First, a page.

Edwards initiated his own EEO complaint and eventually filed a lawsuit alleging, inter alia, that his transfer was discriminatory and Meriano had received preferential treatment from the FBI. See Edwards v. Lynch, No. 13-0729-CV-ODS, 111 F.Supp.3d 989 (W.D. Mo. May 22, 2015). The bench trial of Edwards' discrimination case took place in May 2015, and Meriano testified in court on behalf of the FBI on May 7, 2015. While the nature and scope of Meriano's preoccupation with the Edwards trial is disputed, Meriano did offer at one point to step down as team leader due to the upcoming trial. Meriano feared that Edwards might react toward her in a violent and retaliatory way if he lost his case, and she expressed those concerns in writing to FBI management prior to the trial. At one point, Meriano also met with members of Legal Aid and the Kansas City Police Department regarding her safety concerns. After her testimony at Edwards' trial but prior to the verdict, Meriano requested a meeting with Special Agent-in-Charge Jackson (“Jackson”) and communicated her plan to take open-ended leave once the verdict in Edwards' case was announced. Jackson scheduled that meeting for May 29, 2015. Subsequently, the Honorable Ortrie Smith issued a written decision on May 22, 2015, finding in favor of the FBI on all of Edwards' employment discrimination claims.

         Meriano and Jackson met as scheduled on May 29, 2015, at the FBI offices. Certain aspects of this meeting are highly disputed. Meriano admits she had not slept the night before the meeting and states she was frightened about meeting in a building where Edwards might also be located. During that meeting, Jackson informed Meriano that he had received complaints about her preoccupation with the Edwards trial, including her diminished performance and effectiveness as team leader. Meriano claims Jackson verbally reprimanded her, berated her, and threatened to transfer her to a different division and confiscate her weapon. Jackson did not ultimately act on his threats. Jackson also asked if she had received any contact from Edwards in the four years since he had been transferred to a different unit. Meriano responded that she had not, but Meriano claims that when she attempted to explain her concerns, Jackson acted dismissively, “put his hand in her face, ” and did not allow her to explain further. At one point during the meeting, Meriano began to cry. Jackson proceeded to remove Meriano as team leader of the surveillance squad, though whether that removal was permanent or temporary is disputed. Jackson also instructed Meriano to go on leave from work, though the nature of that instruction and the type of leave she was supposed to take is disputed. Jackson also referred Meriano to the FBI's Employee Assistance Program (“EAP”) due to her emotional state and visible signs of excessive stress.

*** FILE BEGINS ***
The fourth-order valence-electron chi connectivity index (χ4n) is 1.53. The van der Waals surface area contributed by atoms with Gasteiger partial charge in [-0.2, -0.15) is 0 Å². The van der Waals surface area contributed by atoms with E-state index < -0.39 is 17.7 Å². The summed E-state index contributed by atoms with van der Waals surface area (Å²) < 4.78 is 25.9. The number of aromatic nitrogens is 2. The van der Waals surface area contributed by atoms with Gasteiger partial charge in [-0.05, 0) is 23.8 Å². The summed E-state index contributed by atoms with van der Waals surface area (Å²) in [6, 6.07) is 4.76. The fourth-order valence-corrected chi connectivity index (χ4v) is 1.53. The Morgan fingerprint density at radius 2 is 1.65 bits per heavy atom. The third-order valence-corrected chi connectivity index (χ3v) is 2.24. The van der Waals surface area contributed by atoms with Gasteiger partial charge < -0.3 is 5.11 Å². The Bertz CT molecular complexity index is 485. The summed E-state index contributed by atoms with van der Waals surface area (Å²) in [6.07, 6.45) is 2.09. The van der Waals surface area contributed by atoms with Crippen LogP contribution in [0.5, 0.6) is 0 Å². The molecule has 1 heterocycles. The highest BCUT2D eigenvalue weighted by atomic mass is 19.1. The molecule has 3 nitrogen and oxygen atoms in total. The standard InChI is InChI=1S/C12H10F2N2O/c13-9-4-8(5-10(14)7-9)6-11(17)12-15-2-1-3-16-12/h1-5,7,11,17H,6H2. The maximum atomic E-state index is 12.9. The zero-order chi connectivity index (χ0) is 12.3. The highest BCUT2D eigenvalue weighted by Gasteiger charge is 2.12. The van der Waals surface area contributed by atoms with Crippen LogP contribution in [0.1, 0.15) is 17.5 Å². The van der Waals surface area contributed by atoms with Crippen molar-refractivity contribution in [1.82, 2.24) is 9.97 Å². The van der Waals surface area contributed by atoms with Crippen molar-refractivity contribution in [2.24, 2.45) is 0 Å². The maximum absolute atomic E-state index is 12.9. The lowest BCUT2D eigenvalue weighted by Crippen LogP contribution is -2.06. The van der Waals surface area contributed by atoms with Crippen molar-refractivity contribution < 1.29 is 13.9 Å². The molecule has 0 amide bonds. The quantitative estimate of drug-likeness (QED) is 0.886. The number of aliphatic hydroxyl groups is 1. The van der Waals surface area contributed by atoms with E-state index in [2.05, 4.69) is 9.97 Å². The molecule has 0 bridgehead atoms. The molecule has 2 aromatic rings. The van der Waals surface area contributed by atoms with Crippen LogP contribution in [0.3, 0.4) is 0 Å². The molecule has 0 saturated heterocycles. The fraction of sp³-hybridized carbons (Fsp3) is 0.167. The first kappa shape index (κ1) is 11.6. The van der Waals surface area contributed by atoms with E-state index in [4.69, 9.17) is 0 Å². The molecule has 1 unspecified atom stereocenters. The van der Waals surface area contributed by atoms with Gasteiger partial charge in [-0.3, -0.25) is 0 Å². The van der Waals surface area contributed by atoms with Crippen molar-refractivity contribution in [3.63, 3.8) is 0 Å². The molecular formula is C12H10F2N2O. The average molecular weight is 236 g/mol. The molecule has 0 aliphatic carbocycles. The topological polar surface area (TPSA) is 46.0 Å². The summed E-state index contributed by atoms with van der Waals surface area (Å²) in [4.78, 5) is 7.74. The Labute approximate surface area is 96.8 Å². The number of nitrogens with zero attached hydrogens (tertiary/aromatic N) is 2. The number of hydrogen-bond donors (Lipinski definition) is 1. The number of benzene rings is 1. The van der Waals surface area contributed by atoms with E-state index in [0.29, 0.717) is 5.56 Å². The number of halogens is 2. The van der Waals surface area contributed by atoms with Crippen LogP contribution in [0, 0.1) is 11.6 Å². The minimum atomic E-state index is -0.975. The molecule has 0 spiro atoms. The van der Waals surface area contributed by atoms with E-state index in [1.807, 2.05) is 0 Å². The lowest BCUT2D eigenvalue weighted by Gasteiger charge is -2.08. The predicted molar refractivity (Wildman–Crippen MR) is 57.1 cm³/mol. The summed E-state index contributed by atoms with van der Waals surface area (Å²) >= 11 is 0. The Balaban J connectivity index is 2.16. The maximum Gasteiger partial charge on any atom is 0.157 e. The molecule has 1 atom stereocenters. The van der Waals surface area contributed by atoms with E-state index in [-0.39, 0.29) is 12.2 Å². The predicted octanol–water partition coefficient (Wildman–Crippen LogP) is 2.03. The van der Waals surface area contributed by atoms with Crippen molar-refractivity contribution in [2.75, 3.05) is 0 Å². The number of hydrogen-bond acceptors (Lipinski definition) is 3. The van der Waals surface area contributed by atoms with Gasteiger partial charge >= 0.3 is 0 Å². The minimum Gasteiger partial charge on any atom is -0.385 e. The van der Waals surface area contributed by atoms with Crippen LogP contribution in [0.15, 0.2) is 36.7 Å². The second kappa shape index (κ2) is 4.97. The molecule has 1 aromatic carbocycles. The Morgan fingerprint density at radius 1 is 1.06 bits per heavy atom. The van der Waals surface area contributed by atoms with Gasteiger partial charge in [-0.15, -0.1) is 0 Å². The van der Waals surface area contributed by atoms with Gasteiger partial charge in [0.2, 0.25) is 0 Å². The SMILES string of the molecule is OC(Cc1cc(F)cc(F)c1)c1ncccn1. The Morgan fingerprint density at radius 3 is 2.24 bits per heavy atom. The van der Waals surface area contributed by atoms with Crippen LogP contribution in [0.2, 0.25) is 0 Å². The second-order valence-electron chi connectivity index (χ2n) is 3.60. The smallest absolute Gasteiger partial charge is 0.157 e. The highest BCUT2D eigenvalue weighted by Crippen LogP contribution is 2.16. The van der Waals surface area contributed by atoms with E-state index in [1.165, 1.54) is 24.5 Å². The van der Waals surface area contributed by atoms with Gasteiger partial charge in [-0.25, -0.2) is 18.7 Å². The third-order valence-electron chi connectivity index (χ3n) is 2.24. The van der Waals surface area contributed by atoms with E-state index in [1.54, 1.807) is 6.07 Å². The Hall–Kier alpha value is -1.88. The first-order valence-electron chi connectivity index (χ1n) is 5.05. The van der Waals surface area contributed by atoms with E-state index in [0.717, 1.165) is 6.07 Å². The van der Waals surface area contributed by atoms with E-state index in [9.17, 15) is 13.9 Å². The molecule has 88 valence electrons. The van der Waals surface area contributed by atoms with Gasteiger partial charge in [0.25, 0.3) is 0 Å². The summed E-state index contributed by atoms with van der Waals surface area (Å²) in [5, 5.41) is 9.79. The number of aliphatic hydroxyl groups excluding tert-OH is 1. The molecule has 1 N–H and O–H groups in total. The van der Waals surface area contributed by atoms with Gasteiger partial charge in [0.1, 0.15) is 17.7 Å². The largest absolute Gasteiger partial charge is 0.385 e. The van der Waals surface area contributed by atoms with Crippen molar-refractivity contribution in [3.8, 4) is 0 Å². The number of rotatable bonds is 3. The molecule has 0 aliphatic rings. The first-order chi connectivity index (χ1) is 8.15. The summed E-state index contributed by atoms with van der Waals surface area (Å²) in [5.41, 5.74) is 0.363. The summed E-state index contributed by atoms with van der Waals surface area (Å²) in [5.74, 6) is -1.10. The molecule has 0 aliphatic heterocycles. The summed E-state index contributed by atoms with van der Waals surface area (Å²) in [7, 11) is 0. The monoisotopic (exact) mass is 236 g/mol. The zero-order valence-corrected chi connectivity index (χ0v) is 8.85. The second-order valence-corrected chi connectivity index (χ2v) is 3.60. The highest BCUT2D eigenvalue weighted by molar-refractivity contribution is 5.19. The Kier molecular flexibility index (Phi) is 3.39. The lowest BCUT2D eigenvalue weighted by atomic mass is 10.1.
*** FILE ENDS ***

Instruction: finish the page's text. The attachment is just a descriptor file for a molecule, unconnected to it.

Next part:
Meriano and Jackson met again on June 9, 2015. During that meeting, Jackson told Meriano he would consider the recommendations of the EAP counselor in determining how to best move forward. Meriano claims she was also directed to not discuss with anyone her harassment or reprisal concerns regarding Edwards. Following a physical examination in June 2015 that declared her able to return to work, Meriano's supervisor(s) asked her to return to work on July 1, 2015. Meriano declined to do so. For the first time, Meriano also reported her concerns of workplace retaliation and a hostile work environment to an EEO counselor on July 1, 2015.

         The nature and circumstances of Meriano's continued leave is disputed, though between June 29, 2015, and January 28, 2016, Meriano used 480 hours of FMLA and Leave Without Pay (“LWOP”), 342 hours of discretionary LWOP, 10 hours of compensatory time-off for travel, 268.25 hours of annual leave, and 109.75 hours of sick leave. On January 29, 2016, the FBI declared Meriano to be absent without leave (“AWOL”). Following ongoing consultations with medical providers, Meriano's physician issued a letter concluding Meriano was unable to return to work for the FBI in any capacity on March 8, 2016. On April 4, 2016, Jackson proposed that Meriano be removed from employment with the FBI, and her employment was ultimately terminated on August 4, 2016. At that time, Meriano acknowledged that she was no longer medically able to perform her duties as a special agent for the FBI.

         III. DISCUSSION

         In her complaint, Meriano alleges she suffered unlawful sex discrimination and retaliation during her tenure at the FBI. Meriano seeks recovery for: (1) Count I: Discrimination Based on Sex; (2) Count II: Sexual Harassment/Hostile Work Environment; and (3) Count III: Retaliation. The FBI moves for summary judgment on all Counts. The Court first addresses Meriano's hostile work environment claim under Count II, followed by her sex discrimination and retaliation claims raised under Counts I & III.

         A. Count II: Sexual ...